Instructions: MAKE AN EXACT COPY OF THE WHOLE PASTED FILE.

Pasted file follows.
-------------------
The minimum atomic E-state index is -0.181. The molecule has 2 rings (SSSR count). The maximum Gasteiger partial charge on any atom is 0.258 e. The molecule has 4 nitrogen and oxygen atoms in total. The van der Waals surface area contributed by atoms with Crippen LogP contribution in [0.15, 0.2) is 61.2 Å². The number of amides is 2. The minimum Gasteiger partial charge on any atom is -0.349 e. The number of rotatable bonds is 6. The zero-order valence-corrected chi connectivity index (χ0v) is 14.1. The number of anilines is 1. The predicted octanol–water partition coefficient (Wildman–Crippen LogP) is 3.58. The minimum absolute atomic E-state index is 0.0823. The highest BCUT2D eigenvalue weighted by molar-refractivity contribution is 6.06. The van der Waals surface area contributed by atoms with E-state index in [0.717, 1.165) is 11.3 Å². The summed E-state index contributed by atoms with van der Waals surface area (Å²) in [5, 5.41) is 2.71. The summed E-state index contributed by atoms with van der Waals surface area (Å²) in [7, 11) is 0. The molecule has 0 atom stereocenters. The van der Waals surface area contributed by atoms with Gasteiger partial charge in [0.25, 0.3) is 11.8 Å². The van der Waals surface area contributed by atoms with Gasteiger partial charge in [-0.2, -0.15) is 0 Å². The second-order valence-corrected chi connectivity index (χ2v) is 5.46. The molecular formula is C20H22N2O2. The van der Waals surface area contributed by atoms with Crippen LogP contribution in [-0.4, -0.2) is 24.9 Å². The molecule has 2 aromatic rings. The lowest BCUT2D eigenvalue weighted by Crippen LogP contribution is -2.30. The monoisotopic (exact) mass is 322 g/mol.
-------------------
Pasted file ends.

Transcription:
The minimum atomic E-state index is -0.181. The molecule has 2 rings (SSSR count). The maximum Gasteiger partial charge on any atom is 0.258 e. The molecule has 4 nitrogen and oxygen atoms in total. The van der Waals surface area contributed by atoms with Crippen LogP contribution in [0.15, 0.2) is 61.2 Å². The number of amides is 2. The minimum Gasteiger partial charge on any atom is -0.349 e. The number of rotatable bonds is 6. The zero-order valence-corrected chi connectivity index (χ0v) is 14.1. The number of anilines is 1. The predicted octanol–water partition coefficient (Wildman–Crippen LogP) is 3.58. The minimum absolute atomic E-state index is 0.0823. The highest BCUT2D eigenvalue weighted by molar-refractivity contribution is 6.06. The van der Waals surface area contributed by atoms with E-state index in [0.717, 1.165) is 11.3 Å². The summed E-state index contributed by atoms with van der Waals surface area (Å²) in [5, 5.41) is 2.71. The summed E-state index contributed by atoms with van der Waals surface area (Å²) in [7, 11) is 0. The molecule has 0 atom stereocenters. The van der Waals surface area contributed by atoms with Gasteiger partial charge in [0.25, 0.3) is 11.8 Å². The van der Waals surface area contributed by atoms with Gasteiger partial charge in [-0.2, -0.15) is 0 Å². The second-order valence-corrected chi connectivity index (χ2v) is 5.46. The molecular formula is C20H22N2O2. The van der Waals surface area contributed by atoms with Crippen LogP contribution in [-0.4, -0.2) is 24.9 Å². The molecule has 2 aromatic rings. The lowest BCUT2D eigenvalue weighted by Crippen LogP contribution is -2.30. The monoisotopic (exact) mass is 322 g/mol.